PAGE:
From Syria to Ain el-Helweh: Alleviating the suffering of refugees in Saida

Aurelie Lachant/MSFIn a small house building, two families live in one room, separated in half: Mahmood, Siham and their son Mahmood came from Syria 45 days ago. Mahmood lost two of his five children.

Médecins Sans Frontières (MSF) runs a mental health programme in Ain el-Helweh, in Saida, Lebanon. More and more patients are Palestinian refugees who fled Syria and suffer from a high level of trauma.

“I’m deeply sad inside, but I need to appear strong in front of my family. It’s very difficult. Seven of my relatives were killed by the bombings and shootings in Syria. We saw their mutilated bodies. I buried them myself and buried my neighbours too. My son disappeared. One month later, my brother disappeared. I’m sure they got killed,” tells Mahmood, who left the Yarmouk Palestinian refugee camp near Damascus more than one month ago. He now lives in Ain el-Helweh with his wife and six-year old son in a narrow room, separated in two by a plank of wood to accommodate another family.

“This is just one among the many stories we hear everyday,” says Nissreen Moghamis, MSF social worker. In Saida, MSF has been running a community-based mental health programme since April 2011, working in five health facilities and targeting primarily the Palestinian population of Ain el-Helweh, as well as other vulnerable populations groups living in and outside the camp, including the Lebanese.

In the past six months, an estimated 2,400 families fleeing Syria – mostly Palestinians, but also Syrians – have taken refuge in this already overcrowded camp. Created in 1948 to accommodate 10,000 people, Ain el-Helweh has become the largest Palestinian refugee camp in Lebanon, now hosting an estimated 80,000 people for the same surface. Newcomers are living with host families, renting accommodation or gathering in collective shelters and some tents in the camp. Both the camp residents and newcomers need to adjust to their new living conditions – a situation which has translated into growing needs for mental health services.

Depression, anxiety and post-traumatic stress disorder

Depression, anxiety, and post-traumatic stress disorder are the most common diagnoses among MSF’s patients coming from Syria. Since the beginning of the year, the mental health team has registered a progressive increase in the number of patients coming from Syria – mostly Palestinian refugees, but also Syrian nationals – representing now 43 per cent of MSF’s new patients.

“There’s a high level of trauma: many have witnessed the killings of relatives and friends, the burning of their houses, some of them have been tortured. A lot of people suffer from panic attacks, memory gaps or nightmares. On top of this, they face very difficult living conditions and struggle to find basic life necessities,” says Manal Kassem, a psychotherapist working in one of MSF’s clinics.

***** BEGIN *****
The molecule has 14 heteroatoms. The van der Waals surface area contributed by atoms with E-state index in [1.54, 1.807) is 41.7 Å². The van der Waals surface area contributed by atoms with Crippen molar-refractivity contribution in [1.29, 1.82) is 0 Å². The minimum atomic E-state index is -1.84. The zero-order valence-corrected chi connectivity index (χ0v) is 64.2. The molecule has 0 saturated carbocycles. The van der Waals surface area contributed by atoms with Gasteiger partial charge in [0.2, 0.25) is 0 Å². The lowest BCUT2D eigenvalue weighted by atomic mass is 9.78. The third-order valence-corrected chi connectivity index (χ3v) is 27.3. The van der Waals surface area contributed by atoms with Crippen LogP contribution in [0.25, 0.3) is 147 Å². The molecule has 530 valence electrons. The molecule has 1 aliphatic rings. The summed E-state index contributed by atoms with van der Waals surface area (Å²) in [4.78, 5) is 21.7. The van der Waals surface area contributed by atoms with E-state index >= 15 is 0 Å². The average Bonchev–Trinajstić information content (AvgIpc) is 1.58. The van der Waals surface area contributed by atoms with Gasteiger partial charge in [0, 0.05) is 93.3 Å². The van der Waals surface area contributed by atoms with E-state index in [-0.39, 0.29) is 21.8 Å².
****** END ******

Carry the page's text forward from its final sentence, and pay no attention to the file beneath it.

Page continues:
Domestic violence increased

Proximity creates numerous conflicts. “It happens that 10 or more people from different families share a single room and one public toilet for everyone,” says Abu Saleh, a Palestinian refugee who’s been living in the camp since 2006.

Domestic violence has increased because people find it difficult to adjust to their new situation. In some instances, roles of family members are being reversed. “It is the women who ask for assistance and bring back food, milk, diapers to the household, while the men are struggling to find jobs or are too embarrassed to ask for help. In most cases, the causes of conflict within families are trivial, but things turn sour because of the poor living conditions,” says Abu Saleh. In other cases, conflicts arise between families due to unfair distributions of assistance from private donors.

MSF’s mental health programme

“Some people tell me: give me a shelter and my mental health will be fine,” says Mohamed Zeidan, one of MSF’s social workers doing daily house visits, providing psycho-education, and referring people to other organisations to benefit from non-medical services, such as financial support to pay their rent, for example. “We provide at least first psychological aid and support them mentally,” says psychotherapist Manal Kassem. In some cases, if not treated on time, a person suffering from post-traumatic stress disorder may develop more severe psychological symptoms over time. MSF also provides free treatment to refugees who were on medication before and had to stop their treatment because of war and financial difficulties.


According to official estimates, more than 1.5 million Syrian refugees are registered or awaiting registration in Syria’s neighbouring countries, but the actual number could be much higher. Compared to Syria, there is much better access and security in Jordan, Lebanon, Iraq and Turkey, yet the humanitarian response to the refugee crisis remains inadequate.

Despite the tremendous efforts of Syria’s neighbouring countries to cope with the crisis, the various aid structures and schemes put in place are dysfunctional. Today the resources of these countries are stretched to the limit. The absorption capacity of Jordan and Lebanon is almost exhausted to meet the basic needs of the increasing number of refugees and tensions are on the raise.

MSF is carrying out medical consultations (basic healthcare, vaccination as well as mental healthcare) and distributing relief items to refugees in Lebanon, Jordan, Turkey and Iraq.